Arizona Rubber

Arizona’s and New Mexico’s Authoritative Voice of Ice and Inline Hockey

AHSHA sees rapid rise in participation numbers

 

AHSHA logo

For high school students that want to play hockey, the Arizona High School Hockey Association (AHSHA) is the place to be.

And you don’t have to live in the metropolitan Phoenix area, either.

Made of up 32 teams, AHSHA welcomes players from as far as Yuma, Tucson, Prescott and Flagstaff. The Phoenix area is home to 29 teams and Flagstaff is home to three of them, but AHSHA president Jeff Farr said his organization welcomes anyone and everyone.

“We’ve been growing statewide,” Farr said. “We need to accommodate players across the state and that’s part of our charter. We’re an open association for high school-aged players who want to play hockey.”

The association is open to all levels, too. Formed in 1999, AHSHA is made up of four levels – Division I, Division II, Division III and junior varsity, which is for beginner players.

Most teams are made up of players who go to the same school, but if a school doesn’t have enough players, it’ll link up with another program that is in the same situation.

After holding preseason games in August and a tournament over Labor Day weekend, the high school fall season is in full swing.

The association has also seen a boom in participation numbers under Farr, who is in his second year at the helm.

In 2014, AHSHA had a 7.5 increase in registrations, but that was nothing compared to this offseason, when participation numbers swelled from 465 players to 528, a leap of nearly 15 percent.

“Our critical issue is managing how fast we grow,” Farr said. “We can’t grow at 15 percent a year and have enough ice capacity for all of the additional teams we could bring on board. We are frankly surprised about the growth this year.”

Farr said he and association officials have focused on making the high school league a better experience for all players, putting their energy into better coaching and an emphasis on players who are just learning the game.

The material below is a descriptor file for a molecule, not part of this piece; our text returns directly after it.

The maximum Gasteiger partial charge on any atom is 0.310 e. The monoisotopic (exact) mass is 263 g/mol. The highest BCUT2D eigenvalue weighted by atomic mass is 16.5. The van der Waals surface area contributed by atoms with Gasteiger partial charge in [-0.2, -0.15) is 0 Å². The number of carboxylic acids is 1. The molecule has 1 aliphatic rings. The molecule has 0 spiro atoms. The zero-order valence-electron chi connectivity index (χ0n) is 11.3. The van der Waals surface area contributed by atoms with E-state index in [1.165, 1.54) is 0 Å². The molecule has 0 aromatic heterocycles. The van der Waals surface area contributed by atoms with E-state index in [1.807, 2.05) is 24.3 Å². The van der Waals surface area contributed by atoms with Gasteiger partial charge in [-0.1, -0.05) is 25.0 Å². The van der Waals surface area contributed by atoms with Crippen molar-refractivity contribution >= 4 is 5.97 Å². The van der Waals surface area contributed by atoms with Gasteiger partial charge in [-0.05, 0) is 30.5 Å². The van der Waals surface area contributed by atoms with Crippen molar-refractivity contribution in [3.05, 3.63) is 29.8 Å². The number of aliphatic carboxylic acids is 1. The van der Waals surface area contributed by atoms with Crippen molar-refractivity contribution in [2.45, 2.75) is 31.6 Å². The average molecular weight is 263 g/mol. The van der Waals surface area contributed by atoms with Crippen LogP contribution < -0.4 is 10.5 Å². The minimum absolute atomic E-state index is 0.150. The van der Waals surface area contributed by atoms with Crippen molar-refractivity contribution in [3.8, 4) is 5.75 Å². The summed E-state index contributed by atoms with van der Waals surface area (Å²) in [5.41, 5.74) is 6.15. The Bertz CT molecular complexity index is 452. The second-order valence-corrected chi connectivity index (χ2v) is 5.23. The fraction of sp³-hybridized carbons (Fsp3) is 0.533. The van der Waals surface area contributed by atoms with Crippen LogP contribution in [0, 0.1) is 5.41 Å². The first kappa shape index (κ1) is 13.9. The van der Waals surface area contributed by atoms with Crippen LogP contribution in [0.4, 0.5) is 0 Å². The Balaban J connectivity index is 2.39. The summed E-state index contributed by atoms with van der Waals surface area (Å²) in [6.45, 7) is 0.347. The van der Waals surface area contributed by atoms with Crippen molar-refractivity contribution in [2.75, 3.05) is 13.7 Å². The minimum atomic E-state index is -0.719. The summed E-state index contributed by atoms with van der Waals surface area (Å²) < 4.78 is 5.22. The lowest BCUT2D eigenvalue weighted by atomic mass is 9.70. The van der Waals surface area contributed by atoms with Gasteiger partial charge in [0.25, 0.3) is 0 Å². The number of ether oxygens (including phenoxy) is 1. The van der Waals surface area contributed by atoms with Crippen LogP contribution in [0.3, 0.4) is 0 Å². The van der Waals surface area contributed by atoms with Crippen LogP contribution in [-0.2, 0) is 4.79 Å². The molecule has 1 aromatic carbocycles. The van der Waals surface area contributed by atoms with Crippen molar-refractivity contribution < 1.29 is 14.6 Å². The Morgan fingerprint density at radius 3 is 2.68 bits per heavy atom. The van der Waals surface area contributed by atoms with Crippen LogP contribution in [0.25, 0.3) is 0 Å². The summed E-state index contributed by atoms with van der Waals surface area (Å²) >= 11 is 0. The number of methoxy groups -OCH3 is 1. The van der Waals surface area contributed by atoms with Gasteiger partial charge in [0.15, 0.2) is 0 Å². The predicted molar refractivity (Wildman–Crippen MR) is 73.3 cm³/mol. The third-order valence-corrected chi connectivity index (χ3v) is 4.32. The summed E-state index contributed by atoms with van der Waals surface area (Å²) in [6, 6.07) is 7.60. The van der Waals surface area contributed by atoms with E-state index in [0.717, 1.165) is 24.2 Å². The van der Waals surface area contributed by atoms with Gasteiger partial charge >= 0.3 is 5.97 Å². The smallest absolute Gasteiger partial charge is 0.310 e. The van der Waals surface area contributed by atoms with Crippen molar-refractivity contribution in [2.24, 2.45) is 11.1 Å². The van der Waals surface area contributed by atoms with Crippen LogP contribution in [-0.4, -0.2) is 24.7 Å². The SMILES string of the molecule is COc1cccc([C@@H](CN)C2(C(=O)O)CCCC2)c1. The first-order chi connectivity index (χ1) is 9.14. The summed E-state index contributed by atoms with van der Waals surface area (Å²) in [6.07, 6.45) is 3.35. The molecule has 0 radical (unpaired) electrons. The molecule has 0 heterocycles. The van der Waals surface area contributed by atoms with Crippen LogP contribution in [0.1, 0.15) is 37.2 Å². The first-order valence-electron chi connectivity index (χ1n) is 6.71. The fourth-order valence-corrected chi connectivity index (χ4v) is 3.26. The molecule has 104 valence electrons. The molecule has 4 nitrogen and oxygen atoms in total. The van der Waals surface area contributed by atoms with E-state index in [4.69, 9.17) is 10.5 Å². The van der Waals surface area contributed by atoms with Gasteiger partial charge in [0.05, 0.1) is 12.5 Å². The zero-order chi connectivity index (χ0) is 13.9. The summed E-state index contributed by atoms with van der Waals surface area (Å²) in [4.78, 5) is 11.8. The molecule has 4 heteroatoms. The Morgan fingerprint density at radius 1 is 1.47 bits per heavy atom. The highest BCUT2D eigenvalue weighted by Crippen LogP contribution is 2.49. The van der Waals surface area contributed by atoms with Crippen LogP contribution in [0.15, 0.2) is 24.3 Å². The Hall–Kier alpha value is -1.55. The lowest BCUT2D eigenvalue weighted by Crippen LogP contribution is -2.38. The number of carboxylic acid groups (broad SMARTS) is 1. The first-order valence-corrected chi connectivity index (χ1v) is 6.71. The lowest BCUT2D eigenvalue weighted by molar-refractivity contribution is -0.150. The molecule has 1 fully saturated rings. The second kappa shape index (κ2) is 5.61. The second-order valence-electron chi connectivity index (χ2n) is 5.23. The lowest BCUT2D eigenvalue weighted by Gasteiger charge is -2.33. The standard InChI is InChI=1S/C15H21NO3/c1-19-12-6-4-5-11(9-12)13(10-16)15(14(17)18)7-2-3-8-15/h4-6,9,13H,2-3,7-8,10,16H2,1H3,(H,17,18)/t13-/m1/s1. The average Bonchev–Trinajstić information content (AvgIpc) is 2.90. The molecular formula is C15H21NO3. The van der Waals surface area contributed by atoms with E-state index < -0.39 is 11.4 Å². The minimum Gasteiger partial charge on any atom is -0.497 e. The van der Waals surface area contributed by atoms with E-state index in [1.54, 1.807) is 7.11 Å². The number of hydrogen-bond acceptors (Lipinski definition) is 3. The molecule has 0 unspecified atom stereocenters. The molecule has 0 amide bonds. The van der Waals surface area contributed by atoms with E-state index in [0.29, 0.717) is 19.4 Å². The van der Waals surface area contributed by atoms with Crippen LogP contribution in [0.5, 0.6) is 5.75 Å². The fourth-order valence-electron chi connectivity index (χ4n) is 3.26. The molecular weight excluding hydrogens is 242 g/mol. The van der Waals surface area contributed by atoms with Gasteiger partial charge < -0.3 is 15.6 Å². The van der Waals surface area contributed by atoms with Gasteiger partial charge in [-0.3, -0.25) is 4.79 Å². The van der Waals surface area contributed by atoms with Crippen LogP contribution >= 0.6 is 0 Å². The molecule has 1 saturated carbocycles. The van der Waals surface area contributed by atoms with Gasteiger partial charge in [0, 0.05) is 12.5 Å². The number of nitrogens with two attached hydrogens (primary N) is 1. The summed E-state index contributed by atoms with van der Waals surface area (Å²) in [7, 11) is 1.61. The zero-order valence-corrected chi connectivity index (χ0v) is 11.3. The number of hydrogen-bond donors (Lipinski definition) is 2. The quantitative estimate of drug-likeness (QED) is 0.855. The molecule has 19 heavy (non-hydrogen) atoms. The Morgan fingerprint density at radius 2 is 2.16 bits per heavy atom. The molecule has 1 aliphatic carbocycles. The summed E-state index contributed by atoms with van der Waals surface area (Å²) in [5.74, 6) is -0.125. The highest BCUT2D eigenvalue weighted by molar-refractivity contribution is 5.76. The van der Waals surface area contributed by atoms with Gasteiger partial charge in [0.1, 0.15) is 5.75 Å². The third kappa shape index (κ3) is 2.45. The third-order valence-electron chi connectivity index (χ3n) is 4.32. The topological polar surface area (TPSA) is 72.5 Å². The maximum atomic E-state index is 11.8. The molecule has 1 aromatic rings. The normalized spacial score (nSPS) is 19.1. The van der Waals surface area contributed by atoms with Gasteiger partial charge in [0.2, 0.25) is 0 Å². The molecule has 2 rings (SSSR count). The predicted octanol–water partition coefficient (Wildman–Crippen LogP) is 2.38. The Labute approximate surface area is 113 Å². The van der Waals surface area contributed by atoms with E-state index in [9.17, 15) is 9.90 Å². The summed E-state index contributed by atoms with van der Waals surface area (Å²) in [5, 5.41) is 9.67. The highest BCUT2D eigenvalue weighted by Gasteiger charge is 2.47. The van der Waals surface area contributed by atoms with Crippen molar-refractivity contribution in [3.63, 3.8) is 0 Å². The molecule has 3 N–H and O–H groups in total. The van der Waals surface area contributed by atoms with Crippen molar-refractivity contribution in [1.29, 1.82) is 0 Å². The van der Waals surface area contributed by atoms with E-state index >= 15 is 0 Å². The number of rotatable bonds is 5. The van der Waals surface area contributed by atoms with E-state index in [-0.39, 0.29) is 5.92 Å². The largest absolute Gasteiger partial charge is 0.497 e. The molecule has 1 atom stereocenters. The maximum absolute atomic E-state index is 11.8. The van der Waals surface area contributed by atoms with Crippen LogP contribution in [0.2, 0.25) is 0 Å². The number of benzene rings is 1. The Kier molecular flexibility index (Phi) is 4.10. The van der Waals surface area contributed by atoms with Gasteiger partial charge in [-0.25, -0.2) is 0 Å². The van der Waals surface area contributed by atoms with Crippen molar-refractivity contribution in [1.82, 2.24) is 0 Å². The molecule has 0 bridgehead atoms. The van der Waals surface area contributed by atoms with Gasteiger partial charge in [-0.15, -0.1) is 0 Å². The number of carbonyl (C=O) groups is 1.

The fall league also feels like the big time with an All-Star game and skills showcase in November, plus playoffs in January.

“If we do it right, then people have great experiences,” Farr said. “Then they tell others and before you know it, they register because they want the same experience.”

There is also a spring AHSHA season when Farr said the number of teams will jump from 14 to 16. That league is more informal and gives eighth-graders a chance to play for potential upcoming coaches.

The most serious aspect of AHSHA is its Premier Program, which focuses on advanced players. Farr said the association treats it like a college club program, giving them more practice and game opportunities, including tournaments, which are normally held around the holidays and don’t conflict with the normal high school schedule.

“We don’t want to compete with the travel programs,” Farr said. “The purpose of this program is supplemental. It’s a chance for kids that want to play at an advanced level.”

AHSHA also offers players the chance to try out for a pair of Team Arizona squads, which play a national showcase each year. The 18U team is primarily juniors and seniors and the 16U squad consists of freshmen and sophomores.

“It’s a unique advantage,” Farr said. “All of these programs are under the same umbrella.”

After years of uncertainty, AHSHA is headed in the right direction. That includes the recent unveiling of a new logo, a change from the recent “Thunder On Ice” moniker.

Farr said the logo, designed by Patrick Murphy of Basha-Perry, will help rebrand AHSHA. The logo, much like the association, is ready to shine.

“Our core business is growing high school hockey and developing players across the state,” Farr said. “I think we’ve found our niche.”

— Eric Smith